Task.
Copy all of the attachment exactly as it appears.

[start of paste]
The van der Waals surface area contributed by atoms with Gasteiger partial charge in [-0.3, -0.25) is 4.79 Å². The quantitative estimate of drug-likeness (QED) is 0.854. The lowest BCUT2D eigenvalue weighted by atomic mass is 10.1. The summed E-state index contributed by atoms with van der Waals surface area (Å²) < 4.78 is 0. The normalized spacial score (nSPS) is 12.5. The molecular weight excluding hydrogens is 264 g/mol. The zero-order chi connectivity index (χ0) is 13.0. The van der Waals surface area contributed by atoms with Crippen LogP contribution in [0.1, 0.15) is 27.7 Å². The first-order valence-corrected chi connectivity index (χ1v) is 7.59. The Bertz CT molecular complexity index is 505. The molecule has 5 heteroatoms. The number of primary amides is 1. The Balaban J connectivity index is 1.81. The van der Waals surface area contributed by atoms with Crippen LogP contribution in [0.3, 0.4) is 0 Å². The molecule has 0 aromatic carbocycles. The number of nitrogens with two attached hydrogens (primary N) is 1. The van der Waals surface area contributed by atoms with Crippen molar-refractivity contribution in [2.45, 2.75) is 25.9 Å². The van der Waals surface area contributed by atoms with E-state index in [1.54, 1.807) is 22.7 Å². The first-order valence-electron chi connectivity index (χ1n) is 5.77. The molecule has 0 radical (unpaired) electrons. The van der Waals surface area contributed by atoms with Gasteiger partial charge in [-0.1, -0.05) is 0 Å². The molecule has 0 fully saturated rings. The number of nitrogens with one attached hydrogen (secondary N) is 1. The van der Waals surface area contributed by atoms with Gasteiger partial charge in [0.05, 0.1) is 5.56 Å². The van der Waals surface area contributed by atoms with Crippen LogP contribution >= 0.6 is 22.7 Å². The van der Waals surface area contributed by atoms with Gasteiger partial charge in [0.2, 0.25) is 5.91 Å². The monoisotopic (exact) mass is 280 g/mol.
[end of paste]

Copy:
The van der Waals surface area contributed by atoms with Gasteiger partial charge in [-0.3, -0.25) is 4.79 Å². The quantitative estimate of drug-likeness (QED) is 0.854. The lowest BCUT2D eigenvalue weighted by atomic mass is 10.1. The summed E-state index contributed by atoms with van der Waals surface area (Å²) < 4.78 is 0. The normalized spacial score (nSPS) is 12.5. The molecular weight excluding hydrogens is 264 g/mol. The zero-order chi connectivity index (χ0) is 13.0. The van der Waals surface area contributed by atoms with Crippen LogP contribution in [0.1, 0.15) is 27.7 Å². The first-order valence-corrected chi connectivity index (χ1v) is 7.59. The Bertz CT molecular complexity index is 505. The molecule has 5 heteroatoms. The number of primary amides is 1. The Balaban J connectivity index is 1.81. The van der Waals surface area contributed by atoms with Crippen LogP contribution in [0.3, 0.4) is 0 Å². The molecule has 0 aromatic carbocycles. The number of nitrogens with two attached hydrogens (primary N) is 1. The van der Waals surface area contributed by atoms with Crippen molar-refractivity contribution in [2.45, 2.75) is 25.9 Å². The van der Waals surface area contributed by atoms with E-state index in [1.54, 1.807) is 22.7 Å². The first-order valence-electron chi connectivity index (χ1n) is 5.77. The molecule has 0 radical (unpaired) electrons. The van der Waals surface area contributed by atoms with Gasteiger partial charge in [-0.1, -0.05) is 0 Å². The molecule has 0 fully saturated rings. The number of nitrogens with one attached hydrogen (secondary N) is 1. The van der Waals surface area contributed by atoms with Gasteiger partial charge in [0.05, 0.1) is 5.56 Å². The van der Waals surface area contributed by atoms with Crippen LogP contribution >= 0.6 is 22.7 Å². The van der Waals surface area contributed by atoms with Gasteiger partial charge in [0.2, 0.25) is 5.91 Å². The monoisotopic (exact) mass is 280 g/mol.